The software update for Adobe Acrobat and Reader for Windows and macOS operating systems addresses a total of 21 security vulnerabilities, 14 of which are critical, and rest are important in severity.

Upon successful exploitation, all critical vulnerabilities in Adobe Acrobat and Reader software lead to arbitrary code execution attacks, allowing attackers to take complete control of targeted systems.

Adobe Photoshop CC for Windows and macOS contains patches for two critical arbitrary code execution vulnerabilities that were discovered and reported to the company by Honggang Ren of Fortinet’s FortiGuard Labs.

The last two flaws the company patched this month affect Brackets, a source code editor, and ColdFusion, a commercial rapid web application development platform by Adobe.

Web Application Firewall

The software update for Brackets addresses a critical code execution flaw, which was disclosed by Tavis Ormandy of Google Project Zero.

Adobe ColdFusion update comes with a security patch for an important privilege escalation bug, which occurs due to insecure inherited permissions of the default installation directory.

The company has released updated versions for all four vulnerable software for each impacted platform that users should install immediately to protect their systems and businesses from cyber-attacks.

If your system hasn’t yet detected the availability of the new update automatically, you should manually install the update by choosing “Help → Check for Updates” in your Adobe software.

The Original Source Of This Story: Source link

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Critical Flaw in GoAhead Web Server Could Affect Wide Range of IoT Devices

Source: National Cyber Security – Produced By Gregory Evans Cybersecurity researchers today uncovered details of two new vulnerabilities in the GoAhead web server software, a tiny application widely embedded in hundreds of millions of Internet-connected smart devices. One of the two vulnerabilities, assigned as CVE-2019-5096, is a critical code execution flaw that can be exploited […] View full post on AmIHackerProof.com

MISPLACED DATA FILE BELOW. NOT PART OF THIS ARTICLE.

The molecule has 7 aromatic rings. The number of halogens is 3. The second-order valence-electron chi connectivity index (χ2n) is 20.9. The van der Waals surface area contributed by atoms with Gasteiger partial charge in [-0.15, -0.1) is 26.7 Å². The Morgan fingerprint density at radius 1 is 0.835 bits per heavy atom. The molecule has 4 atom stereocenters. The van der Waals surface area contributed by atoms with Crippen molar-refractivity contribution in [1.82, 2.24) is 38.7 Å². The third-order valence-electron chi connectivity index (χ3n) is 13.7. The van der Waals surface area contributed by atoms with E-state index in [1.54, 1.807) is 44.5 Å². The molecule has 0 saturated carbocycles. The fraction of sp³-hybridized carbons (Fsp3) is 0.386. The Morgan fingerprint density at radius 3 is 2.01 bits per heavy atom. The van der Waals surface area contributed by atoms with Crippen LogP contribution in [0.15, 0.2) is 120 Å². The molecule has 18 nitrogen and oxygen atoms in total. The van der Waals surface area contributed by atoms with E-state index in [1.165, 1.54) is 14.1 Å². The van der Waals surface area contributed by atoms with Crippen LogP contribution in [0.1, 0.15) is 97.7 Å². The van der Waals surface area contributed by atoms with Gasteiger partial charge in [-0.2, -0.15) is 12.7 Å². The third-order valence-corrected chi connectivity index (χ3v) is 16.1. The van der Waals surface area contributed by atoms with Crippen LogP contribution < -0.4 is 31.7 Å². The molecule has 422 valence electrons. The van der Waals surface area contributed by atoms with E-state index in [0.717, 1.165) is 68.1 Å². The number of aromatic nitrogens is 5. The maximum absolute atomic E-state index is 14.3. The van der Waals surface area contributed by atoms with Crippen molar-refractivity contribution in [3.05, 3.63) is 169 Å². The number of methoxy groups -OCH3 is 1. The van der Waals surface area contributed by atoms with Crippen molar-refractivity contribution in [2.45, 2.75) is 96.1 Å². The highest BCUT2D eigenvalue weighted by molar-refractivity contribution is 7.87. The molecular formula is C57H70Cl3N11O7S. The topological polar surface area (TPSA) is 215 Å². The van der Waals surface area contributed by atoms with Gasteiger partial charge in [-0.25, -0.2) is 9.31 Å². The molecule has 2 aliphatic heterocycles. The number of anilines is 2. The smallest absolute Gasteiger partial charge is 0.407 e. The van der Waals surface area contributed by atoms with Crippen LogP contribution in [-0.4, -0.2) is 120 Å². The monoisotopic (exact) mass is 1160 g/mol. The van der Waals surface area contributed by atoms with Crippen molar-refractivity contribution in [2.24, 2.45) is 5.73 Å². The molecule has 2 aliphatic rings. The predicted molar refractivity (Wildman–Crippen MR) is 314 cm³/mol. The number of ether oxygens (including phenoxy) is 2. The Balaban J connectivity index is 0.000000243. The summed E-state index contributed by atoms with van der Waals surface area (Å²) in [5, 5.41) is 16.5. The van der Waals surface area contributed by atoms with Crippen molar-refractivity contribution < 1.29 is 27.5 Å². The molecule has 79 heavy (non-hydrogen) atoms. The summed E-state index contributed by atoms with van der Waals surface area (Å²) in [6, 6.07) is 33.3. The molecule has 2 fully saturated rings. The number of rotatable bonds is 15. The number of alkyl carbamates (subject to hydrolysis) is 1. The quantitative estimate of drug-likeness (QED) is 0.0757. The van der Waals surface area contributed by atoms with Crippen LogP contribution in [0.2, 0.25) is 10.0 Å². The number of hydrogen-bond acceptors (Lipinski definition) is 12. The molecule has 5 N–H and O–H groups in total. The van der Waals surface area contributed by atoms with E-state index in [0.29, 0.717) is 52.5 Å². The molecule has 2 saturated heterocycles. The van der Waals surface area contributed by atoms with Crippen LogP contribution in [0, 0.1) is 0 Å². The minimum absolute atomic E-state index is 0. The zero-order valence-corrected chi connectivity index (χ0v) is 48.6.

#cybersecurity | #hackerspace | Fortress Information Security Strives to Help Protect Critical Infrastructure

Source: National Cyber Security – Produced By Gregory Evans

The agencies and businesses that make up the backbone of our critical infrastructure have a larger bullseye on their backs than an average company. When it comes to the electric utility providers that manage the power grid, the exposure to risk is exacerbated by the fact that much of the equipment, software, and services come from a limited set of vendors. Fortress Information Security just launched the Asset to Vendor (A2V) Network to mitigate these risks and improve the security posture of the power grid.

The Federal Energy Regulatory Commission (FERC) recognizes the unique threats posed to the power grid and understands that it’s crucial to address these challenges and protect the critical infrastructure. FERC has issued requirements for standardized risk assessments and mandated that electric utility providers prioritize supply chain vendors based on their relative risk. The problem is that many of the 3,000 or so electric providers are small, regional companies that don’t have the budget or resources to do this effectively on their own.